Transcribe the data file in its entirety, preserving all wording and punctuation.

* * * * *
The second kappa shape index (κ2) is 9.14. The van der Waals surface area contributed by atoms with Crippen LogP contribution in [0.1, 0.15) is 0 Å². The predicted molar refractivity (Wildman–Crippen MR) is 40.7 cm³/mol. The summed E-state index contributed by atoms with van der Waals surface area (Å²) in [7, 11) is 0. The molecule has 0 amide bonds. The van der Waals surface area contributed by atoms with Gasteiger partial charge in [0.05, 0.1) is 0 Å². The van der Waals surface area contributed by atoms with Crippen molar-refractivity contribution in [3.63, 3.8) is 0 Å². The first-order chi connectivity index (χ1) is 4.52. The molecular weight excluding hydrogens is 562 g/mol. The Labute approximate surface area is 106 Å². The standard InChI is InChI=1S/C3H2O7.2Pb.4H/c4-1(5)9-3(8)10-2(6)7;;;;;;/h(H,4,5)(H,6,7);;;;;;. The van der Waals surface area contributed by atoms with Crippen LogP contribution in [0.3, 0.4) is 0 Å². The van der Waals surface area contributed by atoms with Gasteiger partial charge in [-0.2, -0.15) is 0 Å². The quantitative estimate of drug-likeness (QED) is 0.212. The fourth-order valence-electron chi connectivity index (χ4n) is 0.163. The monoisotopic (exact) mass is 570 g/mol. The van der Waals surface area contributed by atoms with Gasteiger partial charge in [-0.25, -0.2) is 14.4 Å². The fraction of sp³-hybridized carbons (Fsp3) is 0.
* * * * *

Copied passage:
The second kappa shape index (κ2) is 9.14. The van der Waals surface area contributed by atoms with Crippen LogP contribution in [0.1, 0.15) is 0 Å². The predicted molar refractivity (Wildman–Crippen MR) is 40.7 cm³/mol. The summed E-state index contributed by atoms with van der Waals surface area (Å²) in [7, 11) is 0. The molecule has 0 amide bonds. The van der Waals surface area contributed by atoms with Gasteiger partial charge in [0.05, 0.1) is 0 Å². The van der Waals surface area contributed by atoms with Crippen molar-refractivity contribution in [3.63, 3.8) is 0 Å². The first-order chi connectivity index (χ1) is 4.52. The molecular weight excluding hydrogens is 562 g/mol. The Labute approximate surface area is 106 Å². The standard InChI is InChI=1S/C3H2O7.2Pb.4H/c4-1(5)9-3(8)10-2(6)7;;;;;;/h(H,4,5)(H,6,7);;;;;;. The van der Waals surface area contributed by atoms with Crippen LogP contribution in [0.3, 0.4) is 0 Å². The van der Waals surface area contributed by atoms with Gasteiger partial charge in [-0.2, -0.15) is 0 Å². The quantitative estimate of drug-likeness (QED) is 0.212. The fourth-order valence-electron chi connectivity index (χ4n) is 0.163. The monoisotopic (exact) mass is 570 g/mol. The van der Waals surface area contributed by atoms with Gasteiger partial charge in [-0.25, -0.2) is 14.4 Å². The fraction of sp³-hybridized carbons (Fsp3) is 0.